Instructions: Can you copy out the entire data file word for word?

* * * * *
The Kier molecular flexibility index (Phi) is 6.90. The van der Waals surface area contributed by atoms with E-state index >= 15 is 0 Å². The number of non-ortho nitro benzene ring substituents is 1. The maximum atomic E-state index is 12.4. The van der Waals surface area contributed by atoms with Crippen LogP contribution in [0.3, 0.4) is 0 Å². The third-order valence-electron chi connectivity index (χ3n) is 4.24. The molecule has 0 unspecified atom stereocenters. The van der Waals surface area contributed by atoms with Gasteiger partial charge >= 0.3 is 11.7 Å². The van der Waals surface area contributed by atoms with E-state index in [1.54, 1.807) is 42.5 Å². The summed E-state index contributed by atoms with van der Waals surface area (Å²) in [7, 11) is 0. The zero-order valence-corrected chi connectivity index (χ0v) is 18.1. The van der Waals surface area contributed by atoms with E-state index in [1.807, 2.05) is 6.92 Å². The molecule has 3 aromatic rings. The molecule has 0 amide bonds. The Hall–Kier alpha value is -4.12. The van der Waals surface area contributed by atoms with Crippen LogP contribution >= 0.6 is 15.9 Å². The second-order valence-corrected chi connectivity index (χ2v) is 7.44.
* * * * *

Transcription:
The Kier molecular flexibility index (Phi) is 6.90. The van der Waals surface area contributed by atoms with E-state index >= 15 is 0 Å². The number of non-ortho nitro benzene ring substituents is 1. The maximum atomic E-state index is 12.4. The van der Waals surface area contributed by atoms with Crippen LogP contribution in [0.3, 0.4) is 0 Å². The third-order valence-electron chi connectivity index (χ3n) is 4.24. The molecule has 0 unspecified atom stereocenters. The van der Waals surface area contributed by atoms with Gasteiger partial charge >= 0.3 is 11.7 Å². The van der Waals surface area contributed by atoms with E-state index in [1.54, 1.807) is 42.5 Å². The summed E-state index contributed by atoms with van der Waals surface area (Å²) in [7, 11) is 0. The zero-order valence-corrected chi connectivity index (χ0v) is 18.1. The van der Waals surface area contributed by atoms with E-state index in [1.807, 2.05) is 6.92 Å². The molecule has 3 aromatic rings. The molecule has 0 amide bonds. The Hall–Kier alpha value is -4.12. The van der Waals surface area contributed by atoms with Crippen LogP contribution >= 0.6 is 15.9 Å². The second-order valence-corrected chi connectivity index (χ2v) is 7.44.